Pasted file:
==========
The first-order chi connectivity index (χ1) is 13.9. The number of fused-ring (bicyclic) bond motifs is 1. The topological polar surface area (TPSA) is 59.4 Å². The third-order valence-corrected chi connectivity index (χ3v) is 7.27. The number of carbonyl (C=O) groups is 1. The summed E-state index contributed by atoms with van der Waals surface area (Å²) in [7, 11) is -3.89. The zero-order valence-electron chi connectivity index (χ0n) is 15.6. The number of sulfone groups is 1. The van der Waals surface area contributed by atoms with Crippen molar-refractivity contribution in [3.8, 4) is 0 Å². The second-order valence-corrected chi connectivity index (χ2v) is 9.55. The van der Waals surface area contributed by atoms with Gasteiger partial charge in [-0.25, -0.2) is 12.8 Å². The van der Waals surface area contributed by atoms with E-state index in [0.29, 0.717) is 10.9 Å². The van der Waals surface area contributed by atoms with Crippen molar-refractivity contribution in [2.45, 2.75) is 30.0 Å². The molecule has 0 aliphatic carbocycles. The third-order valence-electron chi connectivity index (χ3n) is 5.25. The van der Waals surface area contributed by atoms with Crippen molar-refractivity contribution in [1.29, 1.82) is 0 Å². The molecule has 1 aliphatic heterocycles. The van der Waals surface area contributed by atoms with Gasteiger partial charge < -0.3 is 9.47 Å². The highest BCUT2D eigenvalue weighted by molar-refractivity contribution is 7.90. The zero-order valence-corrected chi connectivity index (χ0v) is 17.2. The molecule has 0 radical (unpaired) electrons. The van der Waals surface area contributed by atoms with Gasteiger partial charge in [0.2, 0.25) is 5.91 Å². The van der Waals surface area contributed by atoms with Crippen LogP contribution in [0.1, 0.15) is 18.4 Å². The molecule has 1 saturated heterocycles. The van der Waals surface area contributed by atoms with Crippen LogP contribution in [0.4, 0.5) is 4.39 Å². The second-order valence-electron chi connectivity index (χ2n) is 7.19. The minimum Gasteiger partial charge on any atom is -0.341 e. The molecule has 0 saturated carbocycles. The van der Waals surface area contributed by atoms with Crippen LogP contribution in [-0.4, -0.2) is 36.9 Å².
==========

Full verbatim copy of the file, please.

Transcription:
The first-order chi connectivity index (χ1) is 13.9. The number of fused-ring (bicyclic) bond motifs is 1. The topological polar surface area (TPSA) is 59.4 Å². The third-order valence-corrected chi connectivity index (χ3v) is 7.27. The number of carbonyl (C=O) groups is 1. The summed E-state index contributed by atoms with van der Waals surface area (Å²) in [7, 11) is -3.89. The zero-order valence-electron chi connectivity index (χ0n) is 15.6. The number of sulfone groups is 1. The van der Waals surface area contributed by atoms with Crippen molar-refractivity contribution in [3.8, 4) is 0 Å². The second-order valence-corrected chi connectivity index (χ2v) is 9.55. The van der Waals surface area contributed by atoms with Gasteiger partial charge in [-0.25, -0.2) is 12.8 Å². The van der Waals surface area contributed by atoms with E-state index in [0.29, 0.717) is 10.9 Å². The van der Waals surface area contributed by atoms with Crippen molar-refractivity contribution in [2.45, 2.75) is 30.0 Å². The molecule has 0 aliphatic carbocycles. The third-order valence-electron chi connectivity index (χ3n) is 5.25. The van der Waals surface area contributed by atoms with Crippen molar-refractivity contribution in [1.29, 1.82) is 0 Å². The molecule has 1 aliphatic heterocycles. The van der Waals surface area contributed by atoms with Gasteiger partial charge < -0.3 is 9.47 Å². The highest BCUT2D eigenvalue weighted by molar-refractivity contribution is 7.90. The zero-order valence-corrected chi connectivity index (χ0v) is 17.2. The molecule has 0 radical (unpaired) electrons. The van der Waals surface area contributed by atoms with Gasteiger partial charge in [0.2, 0.25) is 5.91 Å². The van der Waals surface area contributed by atoms with Crippen LogP contribution in [0.1, 0.15) is 18.4 Å². The molecule has 1 saturated heterocycles. The van der Waals surface area contributed by atoms with Crippen LogP contribution in [0.4, 0.5) is 4.39 Å². The second-order valence-electron chi connectivity index (χ2n) is 7.19. The minimum Gasteiger partial charge on any atom is -0.341 e. The molecule has 0 saturated carbocycles. The van der Waals surface area contributed by atoms with Crippen LogP contribution in [-0.4, -0.2) is 36.9 Å².